What triggers auditory neuropathy?
These symptoms can be explained, in part, by the root causes behind this particular disorder. On an individual level, the reasons why you may develop auditory neuropathy may not be entirely clear. This disorder can develop in both adults and children. And there are a couple of well defined possible causes, generally speaking:
- Damage to the cilia that send signals to the brain: Sound can’t be sent to your brain in complete form once these little fragile hairs have been damaged in a specific way.
- Damage to the nerves: There’s a nerve that transmits sound signals from your inner ear to the hearing center of your brain. The sounds that the brain attempts to “interpret” will sound unclear if there is damage to this nerve. Sounds might seem jumbled or too quiet to hear when this happens.
Risk factors of auditory neuropathy
No one is really sure why some individuals will develop auditory neuropathy while others may not. That’s why there’s no exact science to preventing it. Nevertheless, there are close connections which might indicate that you’re at a higher risk of experiencing this disorder.
It should be mentioned that these risk factors are not guarantees, you may have all of these risk factors and still not experience auditory neuropathy. But the more risk factors present, the higher your statistical likelihood of developing this condition.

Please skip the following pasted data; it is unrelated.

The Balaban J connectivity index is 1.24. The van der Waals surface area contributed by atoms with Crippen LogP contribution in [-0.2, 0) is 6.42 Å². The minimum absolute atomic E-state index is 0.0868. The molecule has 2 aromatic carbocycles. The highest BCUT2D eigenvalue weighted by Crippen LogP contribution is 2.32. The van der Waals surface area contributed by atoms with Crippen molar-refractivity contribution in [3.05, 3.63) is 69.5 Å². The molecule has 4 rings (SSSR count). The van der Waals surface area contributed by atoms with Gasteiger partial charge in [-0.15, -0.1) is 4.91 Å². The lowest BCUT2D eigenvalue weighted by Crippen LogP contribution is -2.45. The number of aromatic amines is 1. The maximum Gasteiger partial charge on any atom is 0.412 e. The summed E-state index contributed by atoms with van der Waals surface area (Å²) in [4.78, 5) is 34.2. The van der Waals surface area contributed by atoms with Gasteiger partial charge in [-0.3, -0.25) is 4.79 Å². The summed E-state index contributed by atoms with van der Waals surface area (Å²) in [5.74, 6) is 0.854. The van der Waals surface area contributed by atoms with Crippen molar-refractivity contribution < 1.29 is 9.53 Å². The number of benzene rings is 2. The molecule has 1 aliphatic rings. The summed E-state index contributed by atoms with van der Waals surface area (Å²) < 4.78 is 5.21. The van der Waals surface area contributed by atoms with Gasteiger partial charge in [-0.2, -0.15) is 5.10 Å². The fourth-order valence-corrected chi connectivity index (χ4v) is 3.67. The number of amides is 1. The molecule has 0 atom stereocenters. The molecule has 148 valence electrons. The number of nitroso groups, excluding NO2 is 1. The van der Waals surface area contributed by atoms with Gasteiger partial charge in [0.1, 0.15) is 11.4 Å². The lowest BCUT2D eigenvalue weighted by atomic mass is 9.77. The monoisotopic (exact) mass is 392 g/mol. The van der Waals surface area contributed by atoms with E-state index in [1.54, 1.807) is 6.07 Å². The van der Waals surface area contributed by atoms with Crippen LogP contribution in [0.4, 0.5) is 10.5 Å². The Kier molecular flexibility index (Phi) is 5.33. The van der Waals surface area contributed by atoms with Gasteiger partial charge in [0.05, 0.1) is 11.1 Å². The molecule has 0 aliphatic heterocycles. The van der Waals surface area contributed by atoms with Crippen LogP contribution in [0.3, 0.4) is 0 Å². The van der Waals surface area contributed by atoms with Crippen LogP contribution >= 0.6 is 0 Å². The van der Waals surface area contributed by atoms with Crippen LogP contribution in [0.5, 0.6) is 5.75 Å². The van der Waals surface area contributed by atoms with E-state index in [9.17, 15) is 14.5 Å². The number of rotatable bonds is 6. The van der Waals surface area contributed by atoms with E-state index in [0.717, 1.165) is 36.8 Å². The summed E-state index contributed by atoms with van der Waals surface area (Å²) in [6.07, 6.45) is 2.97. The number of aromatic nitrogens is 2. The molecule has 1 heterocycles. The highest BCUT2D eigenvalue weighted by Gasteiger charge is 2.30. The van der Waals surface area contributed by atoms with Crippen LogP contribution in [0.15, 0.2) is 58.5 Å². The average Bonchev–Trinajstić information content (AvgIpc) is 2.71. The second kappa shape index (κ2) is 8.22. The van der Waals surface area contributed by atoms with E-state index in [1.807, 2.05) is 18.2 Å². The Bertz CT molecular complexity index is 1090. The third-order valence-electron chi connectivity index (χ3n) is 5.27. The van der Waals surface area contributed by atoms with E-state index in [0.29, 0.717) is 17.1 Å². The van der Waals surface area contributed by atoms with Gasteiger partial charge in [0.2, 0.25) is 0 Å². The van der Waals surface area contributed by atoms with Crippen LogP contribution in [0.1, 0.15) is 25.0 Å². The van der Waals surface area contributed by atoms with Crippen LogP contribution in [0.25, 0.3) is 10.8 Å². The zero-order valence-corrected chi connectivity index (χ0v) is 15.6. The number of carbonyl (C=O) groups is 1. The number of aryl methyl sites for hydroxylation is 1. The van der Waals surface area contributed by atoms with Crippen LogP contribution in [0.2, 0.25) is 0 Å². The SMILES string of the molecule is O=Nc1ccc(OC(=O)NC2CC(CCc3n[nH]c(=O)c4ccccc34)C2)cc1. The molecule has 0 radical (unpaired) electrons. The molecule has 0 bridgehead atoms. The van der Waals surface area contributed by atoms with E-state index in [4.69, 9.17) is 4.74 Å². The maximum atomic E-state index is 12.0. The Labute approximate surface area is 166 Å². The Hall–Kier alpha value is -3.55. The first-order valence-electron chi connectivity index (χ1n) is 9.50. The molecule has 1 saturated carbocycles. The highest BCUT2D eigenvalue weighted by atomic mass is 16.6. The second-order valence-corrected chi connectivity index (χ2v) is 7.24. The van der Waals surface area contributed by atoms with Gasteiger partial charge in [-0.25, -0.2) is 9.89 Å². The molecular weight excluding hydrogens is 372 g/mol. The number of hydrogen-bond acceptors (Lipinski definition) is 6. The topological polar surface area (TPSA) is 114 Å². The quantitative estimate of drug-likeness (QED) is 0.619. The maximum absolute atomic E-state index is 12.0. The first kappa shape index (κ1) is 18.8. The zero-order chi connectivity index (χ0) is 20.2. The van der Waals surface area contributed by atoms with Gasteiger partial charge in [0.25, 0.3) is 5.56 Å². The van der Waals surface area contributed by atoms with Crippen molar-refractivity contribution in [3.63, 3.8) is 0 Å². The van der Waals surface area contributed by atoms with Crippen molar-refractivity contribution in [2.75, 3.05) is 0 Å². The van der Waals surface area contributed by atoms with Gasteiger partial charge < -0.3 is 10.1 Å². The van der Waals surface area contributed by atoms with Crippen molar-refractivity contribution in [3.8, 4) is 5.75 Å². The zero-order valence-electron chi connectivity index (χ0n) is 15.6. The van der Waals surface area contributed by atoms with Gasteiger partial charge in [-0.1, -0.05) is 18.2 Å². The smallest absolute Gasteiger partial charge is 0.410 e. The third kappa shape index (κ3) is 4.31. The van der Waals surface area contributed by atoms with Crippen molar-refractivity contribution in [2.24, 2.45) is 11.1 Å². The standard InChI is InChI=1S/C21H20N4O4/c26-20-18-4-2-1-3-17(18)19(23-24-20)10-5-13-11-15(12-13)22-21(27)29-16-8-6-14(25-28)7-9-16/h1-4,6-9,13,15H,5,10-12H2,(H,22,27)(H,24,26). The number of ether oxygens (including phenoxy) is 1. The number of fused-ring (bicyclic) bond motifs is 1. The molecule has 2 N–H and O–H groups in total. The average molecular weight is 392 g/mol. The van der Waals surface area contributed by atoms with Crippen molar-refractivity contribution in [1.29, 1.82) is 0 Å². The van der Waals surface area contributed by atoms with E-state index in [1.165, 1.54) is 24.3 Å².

Risk factors for children
Factors that can raise the risk of auditory neuropathy for children include the following:
- Liver disorders that lead to jaundice (a yellow look to the skin)
- A lack of oxygen before labor begins or during birth
- Preterm or premature birth
- Other neurological conditions
- A low birth weight
- An abundance of bilirubin in the blood (bilirubin is a normal byproduct of red blood cell breakdown)
Risk factors for adults
For adults, risk factors that raise your likelihood of developing auditory neuropathy include:
- Family history of hearing conditions, including auditory neuropathy
- Mumps and other distinct infectious diseases
- Some medications (especially improper use of medications that can cause hearing problems)
- Immune disorders of various kinds
In general, it’s a smart plan to minimize these risks as much as possible. If risk factors are there, it may be a good plan to schedule regular screenings with us.
Diagnosing auditory neuropathy
A normal hearing test consists of listening to tones with a set of headphones and raising a hand depending on which side you hear the tone on. That test won’t help much with auditory neuropathy.
One of the following two tests will typically be done instead: